Pollution creates 'black tsunami' risk
By Denis McClean
SENDAI, 4 November, 2019 - This World Tsunami Awareness Day, November 5, is an opportunity to raise awareness of the huge health risk that so-called “black tsunamis” pose to survivors who swallow their toxic waters.
Tsunami waves on coastlines affected by industrial pollution can be both both highly toxic and much more destructive due to their increased density and viscosity, according to Fumihiko Imamura, Professor of Tsunami Engineering at Tohoku University where he is also Director of the International Research Institute of Disaster Science (IRIDeS).
Eight years after the magnitude 9.1 Great East Japan Earthquake and Tsunami killed over 15,000 people on March 11, 2011, researchers have examined a sample of the water collected in a sake bottle by a survivor in the devastated city of Kesennuma, Miyagi Prefecture.
The popular image of tsunami waves is that they are clear, salt water but it was evident from TV footage at the time that was not the case with the 2011 earthquake and it was only earlier this year that researchers managed to analyze a sample of the water collected when the tsunami struck.
Prof. Imamura explained: “Normal tsunamis only contain the salt water but that is not the case with a black tsunami. When this sample was examined by Professor Taro Arikawa, a specialist in hydraulics and coastal engineering at Chuo University, it was found to contain a lot of mud, sand and pollutants including lead and mercury which is dangerous to the health of those who swallow it when they struggle to escape the waves.”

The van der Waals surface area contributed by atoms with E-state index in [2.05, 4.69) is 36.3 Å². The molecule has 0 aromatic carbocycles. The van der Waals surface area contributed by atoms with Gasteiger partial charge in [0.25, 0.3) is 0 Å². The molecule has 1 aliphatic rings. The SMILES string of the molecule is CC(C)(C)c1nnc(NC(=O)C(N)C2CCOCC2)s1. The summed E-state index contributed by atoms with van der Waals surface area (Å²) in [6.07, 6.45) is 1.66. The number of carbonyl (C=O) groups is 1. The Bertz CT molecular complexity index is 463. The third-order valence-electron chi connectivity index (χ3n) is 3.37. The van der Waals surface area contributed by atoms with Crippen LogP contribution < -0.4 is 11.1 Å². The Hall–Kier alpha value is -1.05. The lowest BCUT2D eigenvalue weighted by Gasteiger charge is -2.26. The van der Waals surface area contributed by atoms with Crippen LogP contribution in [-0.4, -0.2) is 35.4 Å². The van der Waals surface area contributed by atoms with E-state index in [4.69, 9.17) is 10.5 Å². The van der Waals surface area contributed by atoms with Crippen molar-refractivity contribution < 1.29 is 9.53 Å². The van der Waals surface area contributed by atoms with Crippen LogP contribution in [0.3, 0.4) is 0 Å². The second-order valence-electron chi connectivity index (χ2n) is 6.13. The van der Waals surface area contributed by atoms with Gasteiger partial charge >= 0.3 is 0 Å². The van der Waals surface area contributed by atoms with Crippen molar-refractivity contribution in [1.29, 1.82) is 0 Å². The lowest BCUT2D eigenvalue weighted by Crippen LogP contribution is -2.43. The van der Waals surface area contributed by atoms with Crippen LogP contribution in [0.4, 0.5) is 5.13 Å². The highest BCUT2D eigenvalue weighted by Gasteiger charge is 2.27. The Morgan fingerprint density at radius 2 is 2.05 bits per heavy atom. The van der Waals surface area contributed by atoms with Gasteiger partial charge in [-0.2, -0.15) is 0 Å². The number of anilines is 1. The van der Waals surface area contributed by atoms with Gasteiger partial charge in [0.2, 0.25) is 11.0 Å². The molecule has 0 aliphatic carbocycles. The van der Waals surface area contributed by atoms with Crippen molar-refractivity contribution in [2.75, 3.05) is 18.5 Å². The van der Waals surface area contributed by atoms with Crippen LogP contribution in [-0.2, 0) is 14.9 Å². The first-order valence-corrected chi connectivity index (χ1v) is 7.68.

He said the analysis explains why many doctors reported lung problems and illnesses such as pneumonia among survivors.
“The higher density and viscosity of this kind of water also makes the front of the tsunami bigger and higher and more turbulent. It is estimated to be three to five times more destructive than a normal tsunami,” he said.
Pollution of the oceans - including the discharge of raw sewage - along heavily industrialized coastlines has added a new dimension to tsunami risk.
“This is a very important lesson learned that when a tsunami attacks an industrial area it will result in a black tsunami,” he said.
The discovery of the preserved sample of water was made when Mr. Katsuro Ueda, a tsunami survivor from Kesennuma city was interviewed by NHK, the Japanese TV network, which then handed the bottle over for expert analysis.
Large parts of Kesennuma were destroyed by the 2011 tsunami and the city lost 2,000 people. The town’s fishing fleet caught fire and burned for four days from spilled fuel.
An ancient tsunami stone in the city reads: “Always be prepared for unexpected tsunamis. Choose life over your possessions and valuables.”